The beauty about it is that militarily the US wouldn't be able to do anything about it. It no longer can fight and win two wars at the same time. It would struggle to win one war against a near peer enemy. IIRC it has lost 30 - 50% of equivalent capability to that which it had at the end of the Cold War. It has relatively few new platforms and capabilities in service. There is a culture of no or low risk, everything by the book and the numbers within the militarily leadership and the leadership micromanage everything. There is no overarching strategy for the military to follow from the political leadership. So the US has big management problems that have been impacting upon their military and political ability to win wars. They haven't won many lately. If I was a better man, which I am not really, in such a contest I wouldn't be wasting my money placing a bet on the US to win.
 

Musashi_kenshin

Well-Known Member
@Musashi_kenshin WRT the US stopping the PRC getting into the CPTPP it cannot because it's not a member and hasn't submitted an application to join yet.
I mean indirectly via putting pressure on Mexico and Canada, hence reference to the Trump agreement and the "poison pill clause".

WRT to Russia being involved, I have given that more thought and believe that Putin would take the opportunity to settle some scores and advance his dream to being Tsar Vladimir, Emporer of All the Russias. That would mean the old Russian empire as it stood in 1914, plus whatever else he could lay his hands on.
That sounds an awful lot like invading the Baltics and starting World War III. Not sure what Putin has to gain from that. He's already fixed the election system so he can't lose, and public opinion of him is in a poor state such that I doubt him joining China in attacking the world would go down well with the public.

The US would be busy but Europe would still be in a position to respond.

I don't think China wants World War III, if anything it wants the opposite, a localised conflict where it can predict the outcome via quick wins. A global war would have a completely unpredictable outcome.
 

ngatimozart

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I mean indirectly via putting pressure on Mexico and Canada, hence reference to the Trump agreement and the "poison pill clause".

That sounds an awful lot like invading the Baltics and starting World War III. Not sure what Putin has to gain from that. He's already fixed the election system so he can't lose, and public opinion of him is in a poor state such that I doubt him joining China in attacking the world would go down well with the public.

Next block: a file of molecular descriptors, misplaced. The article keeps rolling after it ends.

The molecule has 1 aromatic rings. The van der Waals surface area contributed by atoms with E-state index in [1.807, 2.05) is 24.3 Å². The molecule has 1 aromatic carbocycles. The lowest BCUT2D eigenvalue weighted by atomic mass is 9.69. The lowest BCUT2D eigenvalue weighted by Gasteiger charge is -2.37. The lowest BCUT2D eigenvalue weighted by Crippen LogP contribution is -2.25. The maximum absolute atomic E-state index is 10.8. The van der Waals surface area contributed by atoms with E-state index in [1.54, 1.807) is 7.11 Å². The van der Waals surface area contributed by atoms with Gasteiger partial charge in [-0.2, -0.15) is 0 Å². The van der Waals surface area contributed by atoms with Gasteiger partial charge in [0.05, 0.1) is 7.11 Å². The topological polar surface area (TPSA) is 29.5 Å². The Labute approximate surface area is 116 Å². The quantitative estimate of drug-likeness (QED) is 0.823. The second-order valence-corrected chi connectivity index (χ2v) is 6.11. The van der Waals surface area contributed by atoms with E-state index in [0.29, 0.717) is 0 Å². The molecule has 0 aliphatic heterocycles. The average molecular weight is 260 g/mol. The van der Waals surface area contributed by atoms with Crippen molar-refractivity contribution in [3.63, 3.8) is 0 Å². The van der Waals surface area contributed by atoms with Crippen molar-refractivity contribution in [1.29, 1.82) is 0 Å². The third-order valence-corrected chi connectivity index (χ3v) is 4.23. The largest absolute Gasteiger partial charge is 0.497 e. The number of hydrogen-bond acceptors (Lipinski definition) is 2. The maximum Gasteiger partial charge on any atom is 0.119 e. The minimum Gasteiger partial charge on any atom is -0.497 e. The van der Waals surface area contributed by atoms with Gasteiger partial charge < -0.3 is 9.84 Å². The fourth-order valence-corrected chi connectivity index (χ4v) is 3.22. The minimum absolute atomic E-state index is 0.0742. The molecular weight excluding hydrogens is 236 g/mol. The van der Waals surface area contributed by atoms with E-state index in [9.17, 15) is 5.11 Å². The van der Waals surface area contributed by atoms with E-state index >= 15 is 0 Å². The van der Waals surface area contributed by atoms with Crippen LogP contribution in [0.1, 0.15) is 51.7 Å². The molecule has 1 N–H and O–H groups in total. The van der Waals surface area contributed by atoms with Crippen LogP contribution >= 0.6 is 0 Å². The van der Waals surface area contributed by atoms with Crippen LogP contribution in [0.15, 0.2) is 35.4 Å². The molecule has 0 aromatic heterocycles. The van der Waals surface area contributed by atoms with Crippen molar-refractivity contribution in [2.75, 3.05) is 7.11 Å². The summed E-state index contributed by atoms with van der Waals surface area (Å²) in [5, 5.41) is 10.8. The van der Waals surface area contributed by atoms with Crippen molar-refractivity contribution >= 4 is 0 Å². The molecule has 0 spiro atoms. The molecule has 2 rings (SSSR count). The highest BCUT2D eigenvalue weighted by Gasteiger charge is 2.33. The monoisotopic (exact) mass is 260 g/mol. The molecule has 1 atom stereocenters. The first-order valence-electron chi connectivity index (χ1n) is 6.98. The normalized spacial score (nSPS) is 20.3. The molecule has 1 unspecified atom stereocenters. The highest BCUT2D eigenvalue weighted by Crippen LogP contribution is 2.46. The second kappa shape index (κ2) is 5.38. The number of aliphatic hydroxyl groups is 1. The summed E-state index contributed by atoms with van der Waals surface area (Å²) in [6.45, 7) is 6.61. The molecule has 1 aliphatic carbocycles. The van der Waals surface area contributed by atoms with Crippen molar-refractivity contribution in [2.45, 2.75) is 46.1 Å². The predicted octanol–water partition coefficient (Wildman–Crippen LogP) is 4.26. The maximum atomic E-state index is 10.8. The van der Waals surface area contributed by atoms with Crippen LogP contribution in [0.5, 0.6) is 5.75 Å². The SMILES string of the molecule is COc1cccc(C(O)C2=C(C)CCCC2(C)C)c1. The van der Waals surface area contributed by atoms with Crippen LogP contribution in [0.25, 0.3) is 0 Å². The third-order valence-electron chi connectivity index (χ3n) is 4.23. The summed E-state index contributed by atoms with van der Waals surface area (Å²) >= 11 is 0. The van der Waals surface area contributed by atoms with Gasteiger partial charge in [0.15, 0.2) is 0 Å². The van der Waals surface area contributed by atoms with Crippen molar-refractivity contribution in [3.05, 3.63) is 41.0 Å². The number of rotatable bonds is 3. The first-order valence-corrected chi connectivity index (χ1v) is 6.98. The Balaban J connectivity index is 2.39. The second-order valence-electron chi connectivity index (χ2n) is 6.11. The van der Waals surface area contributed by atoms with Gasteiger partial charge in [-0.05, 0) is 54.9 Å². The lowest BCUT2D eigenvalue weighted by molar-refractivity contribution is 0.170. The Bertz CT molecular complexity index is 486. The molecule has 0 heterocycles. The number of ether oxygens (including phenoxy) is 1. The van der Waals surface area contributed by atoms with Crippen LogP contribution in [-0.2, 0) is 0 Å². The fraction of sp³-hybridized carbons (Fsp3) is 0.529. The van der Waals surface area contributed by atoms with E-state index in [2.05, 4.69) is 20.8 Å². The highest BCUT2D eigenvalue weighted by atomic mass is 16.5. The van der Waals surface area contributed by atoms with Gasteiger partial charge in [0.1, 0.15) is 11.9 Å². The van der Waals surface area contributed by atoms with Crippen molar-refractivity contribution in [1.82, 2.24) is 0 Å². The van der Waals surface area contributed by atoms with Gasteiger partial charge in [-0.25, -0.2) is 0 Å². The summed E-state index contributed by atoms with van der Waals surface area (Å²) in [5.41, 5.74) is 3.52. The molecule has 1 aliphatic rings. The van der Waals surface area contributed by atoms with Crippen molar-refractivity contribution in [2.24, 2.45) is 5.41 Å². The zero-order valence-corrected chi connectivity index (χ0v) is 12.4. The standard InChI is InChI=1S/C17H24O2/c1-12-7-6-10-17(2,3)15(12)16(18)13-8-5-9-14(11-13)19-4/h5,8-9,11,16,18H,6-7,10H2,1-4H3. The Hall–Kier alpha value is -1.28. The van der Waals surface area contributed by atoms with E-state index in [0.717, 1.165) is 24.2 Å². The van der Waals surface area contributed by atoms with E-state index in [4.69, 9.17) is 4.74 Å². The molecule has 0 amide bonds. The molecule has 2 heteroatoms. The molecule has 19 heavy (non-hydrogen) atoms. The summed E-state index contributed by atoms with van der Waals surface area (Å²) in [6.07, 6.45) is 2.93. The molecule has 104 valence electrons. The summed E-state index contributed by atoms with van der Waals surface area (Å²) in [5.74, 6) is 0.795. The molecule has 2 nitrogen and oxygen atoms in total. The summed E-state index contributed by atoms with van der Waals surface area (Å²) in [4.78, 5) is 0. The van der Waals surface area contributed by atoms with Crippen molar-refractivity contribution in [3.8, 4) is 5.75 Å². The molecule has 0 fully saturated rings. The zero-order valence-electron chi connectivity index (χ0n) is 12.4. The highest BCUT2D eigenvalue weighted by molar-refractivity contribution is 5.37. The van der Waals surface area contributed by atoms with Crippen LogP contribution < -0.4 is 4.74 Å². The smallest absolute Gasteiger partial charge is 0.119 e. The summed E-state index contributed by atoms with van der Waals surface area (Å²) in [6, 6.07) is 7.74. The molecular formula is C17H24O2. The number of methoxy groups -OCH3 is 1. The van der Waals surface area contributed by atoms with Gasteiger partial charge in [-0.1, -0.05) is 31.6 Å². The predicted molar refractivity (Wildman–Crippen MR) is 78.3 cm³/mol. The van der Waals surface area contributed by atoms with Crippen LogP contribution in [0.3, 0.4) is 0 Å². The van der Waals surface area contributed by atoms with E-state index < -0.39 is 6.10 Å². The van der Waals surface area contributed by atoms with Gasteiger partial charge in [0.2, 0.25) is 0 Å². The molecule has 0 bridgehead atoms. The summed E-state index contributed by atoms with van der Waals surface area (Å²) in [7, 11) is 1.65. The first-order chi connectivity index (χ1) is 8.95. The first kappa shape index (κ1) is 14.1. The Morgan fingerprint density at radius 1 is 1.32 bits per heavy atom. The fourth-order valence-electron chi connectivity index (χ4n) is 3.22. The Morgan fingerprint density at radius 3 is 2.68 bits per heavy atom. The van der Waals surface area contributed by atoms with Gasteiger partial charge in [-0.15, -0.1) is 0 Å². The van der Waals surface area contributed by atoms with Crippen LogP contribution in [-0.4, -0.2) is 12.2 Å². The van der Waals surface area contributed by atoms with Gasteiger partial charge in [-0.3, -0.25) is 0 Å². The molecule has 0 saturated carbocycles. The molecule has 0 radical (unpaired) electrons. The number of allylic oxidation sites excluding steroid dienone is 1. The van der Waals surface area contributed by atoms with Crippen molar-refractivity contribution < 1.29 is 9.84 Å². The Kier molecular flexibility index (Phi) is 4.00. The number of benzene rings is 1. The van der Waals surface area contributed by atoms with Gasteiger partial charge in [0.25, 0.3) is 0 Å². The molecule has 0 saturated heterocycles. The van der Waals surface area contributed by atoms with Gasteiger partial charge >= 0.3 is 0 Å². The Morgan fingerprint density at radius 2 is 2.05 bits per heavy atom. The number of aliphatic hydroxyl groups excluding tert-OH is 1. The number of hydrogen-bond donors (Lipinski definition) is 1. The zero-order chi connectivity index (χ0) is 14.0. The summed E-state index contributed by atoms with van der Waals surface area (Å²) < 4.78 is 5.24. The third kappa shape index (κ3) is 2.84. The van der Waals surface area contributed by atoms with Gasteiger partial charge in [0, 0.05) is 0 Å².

The US would be busy but Europe would still be in a position to respond.

I don't think China wants World War III, if anything it wants the opposite, a localised conflict where it can predict the outcome via quick wins. A global war would have a completely unpredictable outcome.
Are you aware of the Russian term maskirovka? It is the principle of subterfuge first established in the Soviet Red Army but which the current Russian armed forces maintain. The chief features of maskirovka are plausible deniability, concealment of forces, disinformation and decoys. Source.

It is something that the Russians are very good at and as events in the Ukraine have shown they do it successfully. Putin and most of Russia regard the three Baltic states as part of Holy Mother Russia, just as the Ukraine, Georgia and Belarus is. Don't underestimate Putin's determination to recover "lost" territories. Remember also that Putin is rearming Russia and upgrading its capabilities.

The Europeans would have a lot of trouble facing down the Russians in an all out war without American help. They admit it themselves and they have to sort their differences out and form a EU force which is properly funded, equipped and sustained. They only have one nuclear power now in France and it is up to it and Germany to get this force up and running. I think that the aim should be for it to replace NATO as the main European defence organisation., with NATO taking an ancillary role.

WRT China do you really know what the CCP wants? You are looking at it through a foreign western lens and not through its lens and worldview. That's a problem many have with analysing the PRC, Russia, Iran etc. They presume that the other has the same worldview, thinks, and acts like they do; whereas in reality it is far from so. The Americans certainly don't "get" that with the Poms and Aussies having a slightly better understanding. The French don't, but like the Americans and Spanish they never have. They have there own version of maskirovka, except they have perfected it over a couple of millennia. They were at it before the ancestors of the founders of Rus had left their Viking homeland to raid the tribes to the east.